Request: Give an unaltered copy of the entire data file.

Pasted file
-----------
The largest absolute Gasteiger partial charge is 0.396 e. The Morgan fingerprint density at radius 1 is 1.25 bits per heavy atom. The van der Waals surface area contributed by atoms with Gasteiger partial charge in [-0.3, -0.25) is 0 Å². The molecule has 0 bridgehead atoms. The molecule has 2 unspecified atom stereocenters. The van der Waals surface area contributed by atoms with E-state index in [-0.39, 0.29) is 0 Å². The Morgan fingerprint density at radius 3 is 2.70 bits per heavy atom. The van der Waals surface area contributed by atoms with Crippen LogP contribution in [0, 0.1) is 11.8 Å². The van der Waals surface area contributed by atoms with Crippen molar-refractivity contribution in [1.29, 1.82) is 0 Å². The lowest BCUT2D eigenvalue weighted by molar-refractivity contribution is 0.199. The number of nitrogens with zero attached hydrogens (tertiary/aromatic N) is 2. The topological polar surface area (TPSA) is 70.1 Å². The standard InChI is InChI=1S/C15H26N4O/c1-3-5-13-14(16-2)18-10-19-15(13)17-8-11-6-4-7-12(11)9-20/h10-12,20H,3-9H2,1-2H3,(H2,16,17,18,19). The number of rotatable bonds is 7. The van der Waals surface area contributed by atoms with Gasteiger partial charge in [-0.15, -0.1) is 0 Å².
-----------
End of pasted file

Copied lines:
The largest absolute Gasteiger partial charge is 0.396 e. The Morgan fingerprint density at radius 1 is 1.25 bits per heavy atom. The van der Waals surface area contributed by atoms with Gasteiger partial charge in [-0.3, -0.25) is 0 Å². The molecule has 0 bridgehead atoms. The molecule has 2 unspecified atom stereocenters. The van der Waals surface area contributed by atoms with E-state index in [-0.39, 0.29) is 0 Å². The Morgan fingerprint density at radius 3 is 2.70 bits per heavy atom. The van der Waals surface area contributed by atoms with Crippen LogP contribution in [0, 0.1) is 11.8 Å². The van der Waals surface area contributed by atoms with Crippen molar-refractivity contribution in [1.29, 1.82) is 0 Å². The lowest BCUT2D eigenvalue weighted by molar-refractivity contribution is 0.199. The number of nitrogens with zero attached hydrogens (tertiary/aromatic N) is 2. The topological polar surface area (TPSA) is 70.1 Å². The standard InChI is InChI=1S/C15H26N4O/c1-3-5-13-14(16-2)18-10-19-15(13)17-8-11-6-4-7-12(11)9-20/h10-12,20H,3-9H2,1-2H3,(H2,16,17,18,19). The number of rotatable bonds is 7. The van der Waals surface area contributed by atoms with Gasteiger partial charge in [-0.15, -0.1) is 0 Å².